Retired priest Father Marcelito Paez, 72, was shot by unidentified men on the evening of Dec. 4, while driving in San Leonardo town, Nueva Ecija province. He died three hours later in hospital. (Photo supplied)
Gunmen killed a 72-year-old Catholic priest on the main Philippine island of Luzon on Dec. 4, a day after police killed a pastor they tagged as a member of the communist New People's Army.
Unidentified men shot dead Father Marcelito Paez around 8 p.m. while he was driving in San Leonardo town, Nueva Ecija province, 180 kilometers northeast of the capital. He died almost three hours later at a local hospital.
The attack occurred hours after Paez, a retired priest of San Jose Diocese and a national board member of the Rural Missionaries of the Philippines (RMP), facilitated the release of a political prisoner in Cabanatuan, the provincial capital.
The RMP is a national, inter-diocesan and inter-congregational organization of priests and lay people that works with peasants and indigenous people. Paez was also the group's Central Luzon co-ordinator.
San Jose Bishop Roberto Mallari and other clergy condemned the killing and demanded justice for the 33-year-old veteran of the priesthood who retired in 2015.
In a statement, Bishop Mallari said Paez once headed the justice and peace desk of the diocese's social action commission, bringing him in close contact with poor workers and farmers.
The attack on Paez followed the Dec. 3 killing of Pastor Lovelito Quinones of the King Glory Ministry in Mansalay town, Mindoro Oriental, almost 800 kilometers southwest of Manila.
The police regional mobile force said they killed Quinones in a firefight, tagging him as a member of the New People's Army (NPA).
Kin and critics, however, denied the charge and said police "planted" a gun after shooting Quinones just five minutes away from his residence. The victim was subjected to a parrafin test, which yielded a negative result, according to Christina Palabay, executive director of the human rights group Karapatan. A parrafin test is when a cast is made from a suspect's arm, which is then subjected to a chemical test to check for gun powder residue.
The attack on Paez is the third killing of a religious in as many weeks. Gunmen shot dead United Church of Christ of the Philippines lay pastor Perfecto Hoyle on Nov. 16, in Jabonga, Agusan del Norte.
Duterte terminated peace talks with the National Democratic Front (NDF), the underground leftist umbrella, on Nov. 23, branding the Communist Party of the Philippines (CPP) and the NPA as "terrorist" groups.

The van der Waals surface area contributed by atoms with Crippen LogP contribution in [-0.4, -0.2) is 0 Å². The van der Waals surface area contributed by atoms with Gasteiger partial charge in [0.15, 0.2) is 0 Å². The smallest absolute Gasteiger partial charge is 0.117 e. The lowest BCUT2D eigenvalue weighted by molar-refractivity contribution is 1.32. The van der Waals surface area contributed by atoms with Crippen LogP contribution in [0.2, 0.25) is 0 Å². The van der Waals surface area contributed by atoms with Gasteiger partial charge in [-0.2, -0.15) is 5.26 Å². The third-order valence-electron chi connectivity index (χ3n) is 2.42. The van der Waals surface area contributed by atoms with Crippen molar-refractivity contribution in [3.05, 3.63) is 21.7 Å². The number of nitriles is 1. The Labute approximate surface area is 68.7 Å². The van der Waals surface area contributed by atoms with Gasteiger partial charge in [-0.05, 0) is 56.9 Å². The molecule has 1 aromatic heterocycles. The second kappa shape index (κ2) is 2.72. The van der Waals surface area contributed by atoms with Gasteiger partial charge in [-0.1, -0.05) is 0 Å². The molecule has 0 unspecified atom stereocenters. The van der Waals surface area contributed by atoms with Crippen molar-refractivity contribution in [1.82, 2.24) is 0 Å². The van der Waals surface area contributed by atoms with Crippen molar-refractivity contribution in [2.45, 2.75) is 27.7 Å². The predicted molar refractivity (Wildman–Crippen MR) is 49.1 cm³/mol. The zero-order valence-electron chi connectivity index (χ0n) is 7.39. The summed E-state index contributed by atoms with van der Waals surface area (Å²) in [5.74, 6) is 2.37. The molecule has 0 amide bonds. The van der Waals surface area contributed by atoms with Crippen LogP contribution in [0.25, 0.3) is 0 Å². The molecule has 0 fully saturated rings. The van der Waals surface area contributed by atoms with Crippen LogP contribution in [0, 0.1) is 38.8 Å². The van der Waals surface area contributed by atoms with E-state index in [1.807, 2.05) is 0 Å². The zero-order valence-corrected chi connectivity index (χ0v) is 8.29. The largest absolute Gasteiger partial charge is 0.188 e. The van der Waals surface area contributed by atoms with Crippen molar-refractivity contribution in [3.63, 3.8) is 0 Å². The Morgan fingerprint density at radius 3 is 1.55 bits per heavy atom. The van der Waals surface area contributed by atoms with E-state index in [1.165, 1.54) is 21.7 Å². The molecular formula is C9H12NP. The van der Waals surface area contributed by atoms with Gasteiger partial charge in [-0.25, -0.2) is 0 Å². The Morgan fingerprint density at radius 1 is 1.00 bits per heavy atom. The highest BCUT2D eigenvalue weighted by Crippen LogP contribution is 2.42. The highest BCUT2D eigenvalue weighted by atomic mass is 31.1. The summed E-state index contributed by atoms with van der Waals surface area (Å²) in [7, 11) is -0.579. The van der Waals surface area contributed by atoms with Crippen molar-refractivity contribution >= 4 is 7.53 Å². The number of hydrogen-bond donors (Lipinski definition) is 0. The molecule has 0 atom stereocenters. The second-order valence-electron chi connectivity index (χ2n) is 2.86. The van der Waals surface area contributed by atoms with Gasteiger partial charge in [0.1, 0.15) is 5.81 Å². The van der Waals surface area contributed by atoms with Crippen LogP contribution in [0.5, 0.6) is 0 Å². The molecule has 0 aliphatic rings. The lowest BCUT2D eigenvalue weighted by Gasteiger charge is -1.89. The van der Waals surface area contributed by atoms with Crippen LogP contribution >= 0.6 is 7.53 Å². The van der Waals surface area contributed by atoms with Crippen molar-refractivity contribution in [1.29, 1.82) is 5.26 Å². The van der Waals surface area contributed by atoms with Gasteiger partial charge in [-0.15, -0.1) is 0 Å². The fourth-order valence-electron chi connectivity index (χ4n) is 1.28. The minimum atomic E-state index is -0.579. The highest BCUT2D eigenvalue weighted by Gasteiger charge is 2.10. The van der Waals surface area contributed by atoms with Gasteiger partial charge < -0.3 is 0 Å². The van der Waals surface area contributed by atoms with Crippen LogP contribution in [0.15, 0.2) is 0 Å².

Activists march to the Malacanang palace during an anti-Duterte protest in Manila on Nov. 30, 2017, denouncing the government's crackdown of activists and what they call US-backed Duterte dictatorship. (Photo Noel Celis/AFP)
The president also threatened to go after legal activist groups. His spokesperson, Harry Roque, said groups and individuals suspected of "conspiring" with the underground movement would be included as targets.
Duterte later told soldiers they can shoot unarmed civilians if they feel threatened. He promised the military legal protection from human rights cases, the same pledge offered to a police force that has killed close to 4,000 suspected drug addicts and dealers.
Paez was known as an activist. A former parish priest, he once led the Central Luzon Alliance for a Sovereign Philippines, which campaigned for the removal of the US military bases in Central Luzon and other parts of the country.
On the day he was killed, Paez had facilitated the release of political detainee Rommel Tucay, an organizer of a farmers' group arrested in March this year by army troops.
Redemptorist Father Oliver Castor, spokerperson of the RMP National office, told ucanews.com that Duterte's offensive against political dissenters follows the pattern of his crackdown against suspected drug addicts and dealers.
"It is systematic killing directed towards a specific section of the population. The year past, the targets were drug users; this time, leftists."
Labeling people's organizations and their supporters, including church people, as leftists and destabilizers "is chillingly reminiscent of the years of Marcos martial rule." Castor said.
The Promotion of Church People's Response called on clergy and religious groups to join a noontime rally on Dec. 5 to demand justice for Paez, who was also a member of the group.
"Paez was known as an advocate of human rights, peace and justice not only in his diocese but in the country," said Nardy Sabino, secretary-general of the organization.
"We condemn in the strongest terms such a cowardly and brutal act against church people," Sabino said. "We urge the Duterte administration to hold a thorough investigation and hold the perpetrators accountable. "
The group lists 31 church workers slain since 2000.
Thirteen priests have been murdered since the late Ferdinand Marcos launched his dictatorship until the end of Aquino's administration in 2016, Sabino said. Like Paez, all the slain priests lived and worked in poor, grassroots communities.